Bermuda Shark Project

Principal Investigator: Dr. Neil Burnie, Choy Aming

 

The Bermuda Shark Project was originally founded in 2005 by Dr. Neil Burnie, Jeffrey Manson, Tim Hasselbring and Choy Aming, to conduct research focusing on the satellite tagging of tiger sharks around the Bermuda Platform. This research will enable us to better understand these important yet often maligned fish.  The main target species is the tiger shark, one of the most common and predictable sharks around Bermuda.  We have had tremendous success producing satellite tracks and have produced some of the longest shark tracks ever in terms of both distance and time.  We have multiple tiger shark tracks of 3 years and 30,000 miles and to date we have tagged over 40 tiger sharks, with the vast majority being adult males.  In fact our data led to the discovery of an annual tiger shark migration, mainly by adult males, from the Caribbean to Bermuda.   

We have also started work on tagging Galapagos sharks around Bermuda.  This is a common species but less predictable than a tiger shark and less likely to surface, which makes gathering data on them more difficult.  We have tagged 5 so far and their patterns tend to be more localized than those of the tiger shark.  Further work is definitely warranted due to the lack of data we have locally and the fact that they are a commercial fishery.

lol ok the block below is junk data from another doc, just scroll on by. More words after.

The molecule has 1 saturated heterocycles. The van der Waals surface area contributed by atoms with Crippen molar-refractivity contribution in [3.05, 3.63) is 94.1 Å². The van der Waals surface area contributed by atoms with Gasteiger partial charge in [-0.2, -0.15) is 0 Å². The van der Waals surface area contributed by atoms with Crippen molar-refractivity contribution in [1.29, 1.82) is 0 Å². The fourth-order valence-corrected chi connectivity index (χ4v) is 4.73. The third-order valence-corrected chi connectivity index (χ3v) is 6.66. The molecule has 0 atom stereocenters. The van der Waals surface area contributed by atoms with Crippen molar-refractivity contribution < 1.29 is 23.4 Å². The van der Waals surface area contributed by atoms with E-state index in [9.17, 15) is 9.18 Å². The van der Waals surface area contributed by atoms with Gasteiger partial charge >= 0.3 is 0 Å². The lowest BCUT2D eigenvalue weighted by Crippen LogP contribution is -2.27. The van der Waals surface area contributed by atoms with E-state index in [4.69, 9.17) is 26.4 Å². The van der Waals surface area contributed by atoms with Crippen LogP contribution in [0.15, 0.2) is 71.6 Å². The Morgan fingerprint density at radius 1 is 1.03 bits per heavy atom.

The latest exciting addition to the project is the tagging of juvenile tiger sharks.  Often elusive and in small numbers on the Bermuda platform, we have very little information on juvenile tiger shark movement here.  In summer 2017 we managed to get 2 satellite tags onto juveniles and are curiously following their movements.  Unlike the adults who stay offshore, the juveniles seem to move through the reefline more which means they play a more integral role in the Bermuda ecosystem then previously thought.    

The person heading the project locally is BAMZ Senior Aquarist Choy Aming.  The project has also been working with Dr. Brad Wetherbee at the University of Rhode Island and Dr. Mahmood Shivji at Nova Southeastern University to help us publish several scientific papers of Bermuda shark movement for several years.  They are both affiliated with the Guy Harvey Research Institute and most of our shark tracks can be found on their website http://cnso.nova.edu/ghri.  Our research has also been featured on several TV shows including Ocean Vet and Save Our Seas and Shark Week on Discovery.